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Legal Dictionary

waive

Definition of waive

Etymology

    From Middle English, from en weyver ("to abandon", "to waive"), from Old French weyver, guever ("to abandon", "to give back"); also Old English weiven ("to abandon")

Pronunciation

  • enPR: wāv, IPA: /weɪv/, SAMPA: /weIv/
  • Rhymes: -eɪv
  • Homophones: wave

Noun

waive (plural waives)

  1. (obsolete) A waif; a castaway. - John Donne
  2. (British, obsolete, law) A woman put out of the protection of the law.

Verb

to waive (third-person singular simple present waives, present participle waiving, simple past and past participle waived)

  1. (transitive) To relinquish; to give up claim to; not to insist on or claim; to refuse; to forego.

    He waiveth milk, and flesh, and all. - Geoffrey Chaucer

    We absolutely do renounce or waive our own opinions, absolutely yielding to the direction of others. - Barrow

  2. (transitive) To throw away; to cast off; to reject; to desert.
  3. (transitive, law) To throw away; to relinquish voluntarily, as a right which one may enforce if he chooses; to give up a right, privilege or restriction; as with a waiver.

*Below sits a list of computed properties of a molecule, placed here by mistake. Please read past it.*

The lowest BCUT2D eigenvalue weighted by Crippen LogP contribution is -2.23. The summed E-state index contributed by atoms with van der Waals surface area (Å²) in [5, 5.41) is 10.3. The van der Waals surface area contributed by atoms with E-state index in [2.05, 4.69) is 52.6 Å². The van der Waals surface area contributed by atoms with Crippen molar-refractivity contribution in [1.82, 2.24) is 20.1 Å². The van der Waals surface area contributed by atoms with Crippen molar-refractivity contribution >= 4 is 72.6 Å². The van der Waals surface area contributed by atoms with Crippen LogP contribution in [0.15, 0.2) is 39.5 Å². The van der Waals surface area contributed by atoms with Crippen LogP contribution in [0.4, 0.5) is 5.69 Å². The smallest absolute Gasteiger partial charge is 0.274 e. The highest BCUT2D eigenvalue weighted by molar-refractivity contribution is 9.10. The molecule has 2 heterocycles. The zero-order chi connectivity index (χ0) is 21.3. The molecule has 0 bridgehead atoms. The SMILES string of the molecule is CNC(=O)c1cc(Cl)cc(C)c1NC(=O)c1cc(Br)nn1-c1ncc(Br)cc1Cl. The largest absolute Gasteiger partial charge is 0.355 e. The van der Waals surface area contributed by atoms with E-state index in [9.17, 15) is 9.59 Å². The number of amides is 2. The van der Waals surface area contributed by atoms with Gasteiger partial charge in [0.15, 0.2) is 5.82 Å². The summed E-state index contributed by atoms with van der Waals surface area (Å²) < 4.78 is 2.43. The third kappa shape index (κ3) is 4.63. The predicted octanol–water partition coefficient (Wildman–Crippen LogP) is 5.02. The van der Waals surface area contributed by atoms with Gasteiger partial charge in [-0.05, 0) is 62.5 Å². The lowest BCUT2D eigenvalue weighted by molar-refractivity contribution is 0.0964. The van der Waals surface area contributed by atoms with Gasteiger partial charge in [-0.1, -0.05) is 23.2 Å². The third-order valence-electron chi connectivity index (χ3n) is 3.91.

If you waive the right to be silent, anything you say can be used against you in a court of law.

  4. (transitive, British, obsolete, law) To desert; to abandon. - Alexander Mansfield Burrill
  5. (intransitive, obsolete) To turn aside; to recede.

    To waive from the word of Solomon. - Geoffrey Chaucer

Usage notes

The term was applied to a woman, in the same sense as outlaw to a man. A woman could not be outlawed, in the proper sense of the word, because, according to Bracton, she was never in law, that is, in a frankpledge or decennary; but she might be waived, and held as abandoned. -- Alexander Mansfield Burrill.

Derived terms

  • waivable

Related terms

References:

  1. Wiktionary. Published under the Creative Commons Attribution/Share-Alike License.



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